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NDSU Offers Tips on Repairing Flooded Lawns

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Your lawn is one of the toughest, most adaptable components of a home landscape.

The flood of 2011 has devastated many lawns across the state. As the floodwaters recede, the good news is that mid-August to mid-September is the best time to repair a lawn.

“The first step is to pick up any garbage and other debris the floodwaters brought into the yard,” says Tom Kalb, North Dakota State University Extension Service horticulturist. “Be careful because pieces of glass, metal and other harmful items may be buried in the silt. Clean up after working with the soil because it may have been contaminated with toxic materials.”

Lawns under water for less than four days and covered with 1 inch or less of silt may recover quickly. In this case, gently rake the ground to break the soil crust. Core aeration can help dry the soil. A half-strength fertilizer application of 1/2 pound of nitrogen per 1,000 square feet will encourage turf recovery. Overseeding this fall may thicken the lawn.

Lawns underwater for more than four days and/or covered with more than 1 inch of silt will require major renovation. Much, if not all, of the turf is dead.

“Start by grading the landscape and trying to get it back to its original topography as much as possible,” says Kalb. “Accumulations of silt greater than 3 inches should be scraped away. Severely eroded areas should be replenished with topsoil. As a general rule, at least 4 inches of topsoil is needed for a healthy lawn.”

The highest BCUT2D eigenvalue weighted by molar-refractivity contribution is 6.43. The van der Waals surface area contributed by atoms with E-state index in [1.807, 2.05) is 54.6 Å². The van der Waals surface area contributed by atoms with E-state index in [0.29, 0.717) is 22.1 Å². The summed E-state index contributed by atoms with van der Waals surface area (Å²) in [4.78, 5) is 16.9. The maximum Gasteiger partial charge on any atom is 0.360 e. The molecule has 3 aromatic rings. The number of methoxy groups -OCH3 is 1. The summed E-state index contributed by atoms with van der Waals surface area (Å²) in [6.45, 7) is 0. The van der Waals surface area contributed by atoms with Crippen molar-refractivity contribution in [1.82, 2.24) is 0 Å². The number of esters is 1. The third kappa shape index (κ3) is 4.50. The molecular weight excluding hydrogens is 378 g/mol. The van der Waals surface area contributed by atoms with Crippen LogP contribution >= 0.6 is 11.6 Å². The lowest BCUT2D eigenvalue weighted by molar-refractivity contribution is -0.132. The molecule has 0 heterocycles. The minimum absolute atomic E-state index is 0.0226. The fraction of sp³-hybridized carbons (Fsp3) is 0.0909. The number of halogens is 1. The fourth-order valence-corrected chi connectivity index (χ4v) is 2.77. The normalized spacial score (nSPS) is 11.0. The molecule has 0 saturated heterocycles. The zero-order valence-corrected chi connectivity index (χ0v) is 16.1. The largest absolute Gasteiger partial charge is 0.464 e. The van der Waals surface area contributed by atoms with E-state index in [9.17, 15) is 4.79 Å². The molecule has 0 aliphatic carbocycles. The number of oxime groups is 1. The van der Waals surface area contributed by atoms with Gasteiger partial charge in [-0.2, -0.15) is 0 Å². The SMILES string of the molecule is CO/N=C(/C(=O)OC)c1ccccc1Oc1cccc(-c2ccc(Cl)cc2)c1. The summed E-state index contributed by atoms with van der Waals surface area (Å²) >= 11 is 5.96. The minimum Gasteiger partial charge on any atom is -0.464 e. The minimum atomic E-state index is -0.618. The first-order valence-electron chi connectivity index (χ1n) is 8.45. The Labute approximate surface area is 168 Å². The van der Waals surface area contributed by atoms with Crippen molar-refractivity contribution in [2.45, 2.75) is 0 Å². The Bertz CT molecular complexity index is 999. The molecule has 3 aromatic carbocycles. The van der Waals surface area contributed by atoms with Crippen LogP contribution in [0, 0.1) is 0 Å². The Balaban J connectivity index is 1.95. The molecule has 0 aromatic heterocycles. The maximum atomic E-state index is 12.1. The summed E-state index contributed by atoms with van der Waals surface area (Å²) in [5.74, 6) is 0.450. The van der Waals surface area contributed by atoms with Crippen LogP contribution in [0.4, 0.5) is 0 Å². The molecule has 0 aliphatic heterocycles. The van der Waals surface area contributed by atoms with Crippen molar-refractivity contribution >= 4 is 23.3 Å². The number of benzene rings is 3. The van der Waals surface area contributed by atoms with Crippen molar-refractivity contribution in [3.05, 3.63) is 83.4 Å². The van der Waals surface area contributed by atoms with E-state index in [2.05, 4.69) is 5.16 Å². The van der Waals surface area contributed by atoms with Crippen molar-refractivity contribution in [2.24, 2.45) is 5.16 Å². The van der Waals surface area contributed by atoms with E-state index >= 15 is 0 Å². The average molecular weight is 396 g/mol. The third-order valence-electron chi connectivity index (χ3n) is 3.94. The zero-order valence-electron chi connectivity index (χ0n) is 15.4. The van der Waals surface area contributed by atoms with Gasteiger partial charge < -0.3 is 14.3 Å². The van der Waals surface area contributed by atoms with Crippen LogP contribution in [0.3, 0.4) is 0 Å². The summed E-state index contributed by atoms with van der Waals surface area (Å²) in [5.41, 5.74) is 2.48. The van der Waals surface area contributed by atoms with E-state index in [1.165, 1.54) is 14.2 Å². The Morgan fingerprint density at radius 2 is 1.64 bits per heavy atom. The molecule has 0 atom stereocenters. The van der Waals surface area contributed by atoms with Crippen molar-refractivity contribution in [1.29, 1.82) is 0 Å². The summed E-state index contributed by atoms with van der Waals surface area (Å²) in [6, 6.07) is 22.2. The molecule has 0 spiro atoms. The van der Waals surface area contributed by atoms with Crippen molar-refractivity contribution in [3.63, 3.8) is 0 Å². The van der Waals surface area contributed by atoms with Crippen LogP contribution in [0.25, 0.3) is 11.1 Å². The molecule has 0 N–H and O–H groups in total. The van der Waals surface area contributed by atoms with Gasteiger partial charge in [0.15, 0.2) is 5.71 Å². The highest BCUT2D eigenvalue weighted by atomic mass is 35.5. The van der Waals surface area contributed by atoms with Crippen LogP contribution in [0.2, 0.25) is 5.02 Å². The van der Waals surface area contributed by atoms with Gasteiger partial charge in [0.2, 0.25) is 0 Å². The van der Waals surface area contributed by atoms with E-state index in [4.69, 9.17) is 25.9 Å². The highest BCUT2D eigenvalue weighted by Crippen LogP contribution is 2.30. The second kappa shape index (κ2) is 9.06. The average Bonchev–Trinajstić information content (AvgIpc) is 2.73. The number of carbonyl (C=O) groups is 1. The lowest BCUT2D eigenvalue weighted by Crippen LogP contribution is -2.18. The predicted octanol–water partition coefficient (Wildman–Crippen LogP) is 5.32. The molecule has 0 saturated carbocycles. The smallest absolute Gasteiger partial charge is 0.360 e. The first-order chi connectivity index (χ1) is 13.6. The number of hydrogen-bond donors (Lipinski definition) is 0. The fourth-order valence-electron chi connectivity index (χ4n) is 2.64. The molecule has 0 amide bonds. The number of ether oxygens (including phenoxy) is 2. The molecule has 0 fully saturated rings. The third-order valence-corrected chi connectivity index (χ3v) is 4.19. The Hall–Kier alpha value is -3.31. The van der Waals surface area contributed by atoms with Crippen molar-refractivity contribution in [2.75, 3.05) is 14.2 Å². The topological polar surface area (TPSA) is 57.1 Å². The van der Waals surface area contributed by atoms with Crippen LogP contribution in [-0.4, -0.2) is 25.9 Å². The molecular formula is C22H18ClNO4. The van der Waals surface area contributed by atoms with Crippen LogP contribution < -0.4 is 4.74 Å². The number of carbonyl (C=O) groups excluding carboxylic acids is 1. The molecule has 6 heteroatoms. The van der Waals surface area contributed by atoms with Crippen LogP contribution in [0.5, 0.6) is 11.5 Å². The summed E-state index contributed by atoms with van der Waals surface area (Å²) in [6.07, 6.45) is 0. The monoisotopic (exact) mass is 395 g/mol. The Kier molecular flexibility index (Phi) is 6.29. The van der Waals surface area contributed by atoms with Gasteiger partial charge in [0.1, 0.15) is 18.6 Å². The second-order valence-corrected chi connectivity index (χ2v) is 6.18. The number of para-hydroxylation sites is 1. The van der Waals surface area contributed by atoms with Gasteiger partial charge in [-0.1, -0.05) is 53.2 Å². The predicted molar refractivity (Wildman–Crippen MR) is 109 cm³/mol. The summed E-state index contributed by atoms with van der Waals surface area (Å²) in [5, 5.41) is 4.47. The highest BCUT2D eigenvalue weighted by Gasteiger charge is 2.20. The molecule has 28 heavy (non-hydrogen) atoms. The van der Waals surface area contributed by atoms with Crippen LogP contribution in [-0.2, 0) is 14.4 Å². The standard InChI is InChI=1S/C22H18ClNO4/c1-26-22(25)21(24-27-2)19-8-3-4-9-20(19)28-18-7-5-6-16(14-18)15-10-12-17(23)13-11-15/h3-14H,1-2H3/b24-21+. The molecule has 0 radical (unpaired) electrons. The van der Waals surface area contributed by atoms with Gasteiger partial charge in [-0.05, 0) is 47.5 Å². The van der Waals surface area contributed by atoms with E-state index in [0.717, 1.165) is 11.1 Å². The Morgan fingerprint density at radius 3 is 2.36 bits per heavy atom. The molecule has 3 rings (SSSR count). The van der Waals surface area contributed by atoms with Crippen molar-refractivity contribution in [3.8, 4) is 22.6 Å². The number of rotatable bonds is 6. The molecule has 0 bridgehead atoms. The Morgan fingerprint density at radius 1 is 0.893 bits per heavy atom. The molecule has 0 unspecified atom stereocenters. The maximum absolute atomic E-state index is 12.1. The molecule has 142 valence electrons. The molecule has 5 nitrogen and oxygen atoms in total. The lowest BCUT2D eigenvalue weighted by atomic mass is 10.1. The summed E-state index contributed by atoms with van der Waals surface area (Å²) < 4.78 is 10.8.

Cultivate the area and incorporate the silt into the topsoil. Prepare a smooth seedbed and apply a starter fertilizer.

“Seeding is best done from mid-August to mid-September,” Kalb says. “Spring is the second best time of the year. Use hardy grass types normally used in our region, such as Kentucky bluegrass, red and other fine fescues, perennial ryegrass, crested wheatgrass and blue grama grass. Flood-tolerant grasses, such as reed canary grass, are too coarse and not recommended for home landscapes.”

New sod can be applied through mid-October. The sod typically is a mix of Kentucky bluegrass that should be used only in sunny areas.

“Your lawn is one of the toughest, most adaptable components of a home landscape,” Kalb says. “Give it some attention this fall and you can enjoy a healthy, attractive lawn next year.”

For more information, see the NDSU publication "Home Lawn Establishment" at http://www.ag.ndsu.edu/pubs/plantsci/landscap/h1311.pdf.


NDSU Agriculture Communication

Source:Tom Kalb, (701) 221-6865, tom.kalb@ndsu.edu
Editor:Rich Mattern, (701) 231-6136, richard.mattern@ndsu.edu
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